Mexico City, Mexico — Canada, the United States and Mexico held a series of meetings this week in Mexico City to discuss regional security, arms trafficking, migration, as well as the fentanyl crisis playing out across North America.
As was agreed upon in January at the North American Leaders’ Summit, the countries established a trilateral committee of high-ranking officials to discuss the issues throughout the week.
On July 24, Mexican President Andrés Manuel López Obrador and his staff welcomed U.S. National Security Advisor Elizabeth Sherwood-Randall to the National Palace in Mexico City to discuss joint operations between the two countries related to security and immigration.
“We discussed the immigration issue with a focus on respect for human rights and cooperation for the development of peoples, as well as the fight against fentanyl and arms trafficking. The policy of good neighborliness is progressing smoothly,” wrote López Obrador on Twitter.
On July 27, Mexico’s Secretary for Security and Citizen Protection Rosa Icela Rodríguez hosted a talk focused on the synthetic drugs epidemic in North America which was attended by Sherwood-Randall in person as well as Canada’s National Security and Intelligence Advisor, Jody Thomas, via a virtual call.
Through a press release, the committee outlined their strategy to counter the growing problem of drugs such as fentanyl, which focuses on going after the traffickers and criminal networks that produce and distribute the synthetic drug, as well as the suppliers of precursor chemicals used to manufacture it.
China is the “predominant source of precursor chemicals for Mexican criminal groups,” according to Brookings scholar Vanda Felbab-Brown. In June, the U.S. Justice Department announced charges against four Chinese chemical companies for their involvement in supplying precursors.
During President López Obrador’s daily press conference on July 26, Rodríguez, Mexico’s security chief, disclosed that Mexican authorities had dismantled over 1,700 drug laboratories worth up to USD $95 billion in losses for organized crime.
“During the administration of Andrés Manuel López Obrador, 1,788 clandestine processing centers where synthetic drugs were manufactured have been dismantled. The economic impact on organized crime due to this cause is more than 1.6 billion pesos [USD $95 billion],” said Rodríguez.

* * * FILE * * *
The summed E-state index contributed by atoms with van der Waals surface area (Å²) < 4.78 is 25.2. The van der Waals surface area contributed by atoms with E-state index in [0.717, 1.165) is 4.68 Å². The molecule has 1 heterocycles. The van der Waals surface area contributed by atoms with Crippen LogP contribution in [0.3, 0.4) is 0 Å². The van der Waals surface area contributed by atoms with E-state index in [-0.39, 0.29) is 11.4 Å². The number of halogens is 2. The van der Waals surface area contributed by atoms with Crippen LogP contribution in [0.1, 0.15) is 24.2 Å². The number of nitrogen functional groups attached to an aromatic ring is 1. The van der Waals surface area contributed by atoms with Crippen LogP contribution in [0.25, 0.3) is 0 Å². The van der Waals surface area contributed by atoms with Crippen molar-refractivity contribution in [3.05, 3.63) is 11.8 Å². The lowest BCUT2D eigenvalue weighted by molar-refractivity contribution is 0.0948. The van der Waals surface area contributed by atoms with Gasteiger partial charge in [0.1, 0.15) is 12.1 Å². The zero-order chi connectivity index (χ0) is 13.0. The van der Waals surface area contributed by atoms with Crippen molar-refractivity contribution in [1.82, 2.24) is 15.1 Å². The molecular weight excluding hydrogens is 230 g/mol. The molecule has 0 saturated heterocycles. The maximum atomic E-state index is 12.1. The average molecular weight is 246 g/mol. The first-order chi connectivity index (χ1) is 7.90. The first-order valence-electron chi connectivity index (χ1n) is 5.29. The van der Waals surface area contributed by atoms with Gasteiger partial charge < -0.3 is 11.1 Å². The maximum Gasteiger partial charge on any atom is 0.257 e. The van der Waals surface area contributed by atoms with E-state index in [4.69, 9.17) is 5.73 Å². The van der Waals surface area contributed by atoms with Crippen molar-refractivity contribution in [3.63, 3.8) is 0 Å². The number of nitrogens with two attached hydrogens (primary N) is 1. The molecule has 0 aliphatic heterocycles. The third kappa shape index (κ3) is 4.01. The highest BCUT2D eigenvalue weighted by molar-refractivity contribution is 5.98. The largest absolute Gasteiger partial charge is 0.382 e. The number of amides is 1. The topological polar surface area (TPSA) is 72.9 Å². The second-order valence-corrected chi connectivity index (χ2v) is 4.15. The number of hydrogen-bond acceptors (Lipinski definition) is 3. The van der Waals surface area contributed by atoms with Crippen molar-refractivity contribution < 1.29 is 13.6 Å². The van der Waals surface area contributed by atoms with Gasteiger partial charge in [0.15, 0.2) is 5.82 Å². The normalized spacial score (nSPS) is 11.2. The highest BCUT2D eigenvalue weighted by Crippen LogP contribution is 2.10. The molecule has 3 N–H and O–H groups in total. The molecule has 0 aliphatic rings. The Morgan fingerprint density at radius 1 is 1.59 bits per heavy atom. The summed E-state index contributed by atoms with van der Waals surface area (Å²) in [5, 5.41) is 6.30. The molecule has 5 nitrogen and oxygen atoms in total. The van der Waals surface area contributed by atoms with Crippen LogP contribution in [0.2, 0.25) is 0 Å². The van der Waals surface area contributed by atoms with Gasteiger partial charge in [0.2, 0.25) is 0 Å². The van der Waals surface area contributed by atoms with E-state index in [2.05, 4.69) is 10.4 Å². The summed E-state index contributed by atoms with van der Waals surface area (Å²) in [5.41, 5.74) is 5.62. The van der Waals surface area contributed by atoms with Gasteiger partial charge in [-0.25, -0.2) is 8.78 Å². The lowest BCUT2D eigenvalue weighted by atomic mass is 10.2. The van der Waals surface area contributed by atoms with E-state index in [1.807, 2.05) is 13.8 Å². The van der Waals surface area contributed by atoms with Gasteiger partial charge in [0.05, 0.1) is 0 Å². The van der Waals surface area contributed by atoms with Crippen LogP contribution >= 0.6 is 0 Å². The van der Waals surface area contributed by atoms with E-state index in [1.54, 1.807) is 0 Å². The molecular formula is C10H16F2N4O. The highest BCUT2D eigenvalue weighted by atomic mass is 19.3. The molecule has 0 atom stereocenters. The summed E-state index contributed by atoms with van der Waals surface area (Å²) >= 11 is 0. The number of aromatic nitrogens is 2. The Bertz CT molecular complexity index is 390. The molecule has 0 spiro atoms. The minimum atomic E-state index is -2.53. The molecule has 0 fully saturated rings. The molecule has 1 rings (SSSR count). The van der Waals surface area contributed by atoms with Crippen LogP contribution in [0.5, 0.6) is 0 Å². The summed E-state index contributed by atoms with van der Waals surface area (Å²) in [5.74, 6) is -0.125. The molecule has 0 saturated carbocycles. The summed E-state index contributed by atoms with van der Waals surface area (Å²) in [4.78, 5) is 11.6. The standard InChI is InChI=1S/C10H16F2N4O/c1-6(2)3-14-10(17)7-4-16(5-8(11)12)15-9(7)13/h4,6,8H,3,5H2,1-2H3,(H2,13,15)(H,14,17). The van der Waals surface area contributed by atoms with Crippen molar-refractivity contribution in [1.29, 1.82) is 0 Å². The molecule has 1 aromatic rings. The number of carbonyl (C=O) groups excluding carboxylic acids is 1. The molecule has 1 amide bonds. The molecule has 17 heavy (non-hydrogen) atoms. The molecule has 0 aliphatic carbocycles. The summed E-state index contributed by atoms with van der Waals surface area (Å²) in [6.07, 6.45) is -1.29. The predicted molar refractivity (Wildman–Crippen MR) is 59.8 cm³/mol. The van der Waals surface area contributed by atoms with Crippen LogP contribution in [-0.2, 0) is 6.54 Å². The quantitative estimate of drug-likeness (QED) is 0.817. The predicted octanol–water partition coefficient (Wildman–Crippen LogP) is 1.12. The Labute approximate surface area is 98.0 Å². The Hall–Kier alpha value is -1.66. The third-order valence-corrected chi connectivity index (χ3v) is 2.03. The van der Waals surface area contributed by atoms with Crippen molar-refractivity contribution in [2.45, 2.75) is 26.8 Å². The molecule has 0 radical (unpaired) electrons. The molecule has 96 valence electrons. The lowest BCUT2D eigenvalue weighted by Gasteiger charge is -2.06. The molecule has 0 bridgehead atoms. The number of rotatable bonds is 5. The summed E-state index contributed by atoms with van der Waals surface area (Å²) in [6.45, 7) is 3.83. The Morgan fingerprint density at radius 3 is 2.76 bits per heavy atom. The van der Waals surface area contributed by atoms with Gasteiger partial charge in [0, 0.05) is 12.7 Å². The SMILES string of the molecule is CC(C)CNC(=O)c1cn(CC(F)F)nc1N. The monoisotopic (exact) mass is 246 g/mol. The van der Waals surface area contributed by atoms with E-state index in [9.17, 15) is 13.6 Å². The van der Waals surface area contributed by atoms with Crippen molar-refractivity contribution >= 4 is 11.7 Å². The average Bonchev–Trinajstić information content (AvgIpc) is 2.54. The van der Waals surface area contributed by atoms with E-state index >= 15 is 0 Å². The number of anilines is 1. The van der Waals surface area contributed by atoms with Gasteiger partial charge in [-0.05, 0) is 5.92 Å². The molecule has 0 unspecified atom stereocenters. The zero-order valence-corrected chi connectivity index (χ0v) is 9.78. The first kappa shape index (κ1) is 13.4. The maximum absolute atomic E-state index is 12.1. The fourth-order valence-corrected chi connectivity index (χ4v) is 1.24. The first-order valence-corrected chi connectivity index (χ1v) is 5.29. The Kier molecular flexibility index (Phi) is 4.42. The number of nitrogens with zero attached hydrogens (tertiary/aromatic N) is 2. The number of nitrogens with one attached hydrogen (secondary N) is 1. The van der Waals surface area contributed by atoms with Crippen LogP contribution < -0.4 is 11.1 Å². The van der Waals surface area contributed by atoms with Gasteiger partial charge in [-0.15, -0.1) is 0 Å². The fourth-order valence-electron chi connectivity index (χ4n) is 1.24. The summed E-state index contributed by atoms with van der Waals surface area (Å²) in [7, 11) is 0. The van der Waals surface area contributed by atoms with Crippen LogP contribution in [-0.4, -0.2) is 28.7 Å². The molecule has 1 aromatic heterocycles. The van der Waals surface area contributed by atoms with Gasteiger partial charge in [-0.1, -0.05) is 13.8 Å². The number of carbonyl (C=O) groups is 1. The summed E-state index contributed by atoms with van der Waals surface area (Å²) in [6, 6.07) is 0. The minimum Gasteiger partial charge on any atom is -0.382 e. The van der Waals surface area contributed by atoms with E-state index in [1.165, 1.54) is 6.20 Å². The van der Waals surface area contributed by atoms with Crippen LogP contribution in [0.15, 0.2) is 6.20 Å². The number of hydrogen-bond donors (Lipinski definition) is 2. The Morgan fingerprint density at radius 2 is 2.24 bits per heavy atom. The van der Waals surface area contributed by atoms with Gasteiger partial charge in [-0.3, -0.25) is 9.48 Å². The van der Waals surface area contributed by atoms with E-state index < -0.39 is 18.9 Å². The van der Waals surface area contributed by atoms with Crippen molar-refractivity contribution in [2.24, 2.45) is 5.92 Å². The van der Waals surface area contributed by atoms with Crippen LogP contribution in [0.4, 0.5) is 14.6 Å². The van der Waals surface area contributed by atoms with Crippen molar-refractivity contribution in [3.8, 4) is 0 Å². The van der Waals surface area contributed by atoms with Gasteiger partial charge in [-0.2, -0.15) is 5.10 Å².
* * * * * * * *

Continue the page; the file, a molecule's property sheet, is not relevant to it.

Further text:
The delegations from the three countries also committed to creating an expert working group to identify challenges related to each country’s respective legislative and regulatory frameworks associated with precursor chemicals and related equipment.
Fentanyl concerns in Mexico
While President López Obrador has asserted that there isn’t fentanyl consumption in the country, health authorities have reported an increase in the use of fentanyl products within Mexico’s own territory.
The Mexican Observatory of Mental Health and Drug Consumption 2022 report showed an 80% increase in fentanyl use that year, documenting a persisting increase since 2018, when authorities reported less than 10 cases of fentanyl usage, compared to 2022 when the figure rose to 333 cases.
While the number of Mexican cases does not compare to the alarming trend of fentanyl use in the United State — which has reported over 100,000 overdose deaths, nearly 70% associated with synthetic opioids like fentanyl — the increased distribution of fentanyl has drawn concern in some Mexican states, particularly those bordering the U.S.
On July 27, authorities in Baja California, on Mexico’s northwestern border with the U.S., reported an increase in overdose deaths in that state. Local authorities said that last year, 60 out of the 200 drug overdose cases were fentanyl-related.
“Here we do not deny that it is a potential problem, addictions are a public health problem in Baja California, and we are concerned about the access and availability of fentanyl on the streets,” said Adrian Medina Amarillas, head of the state’s health ministry.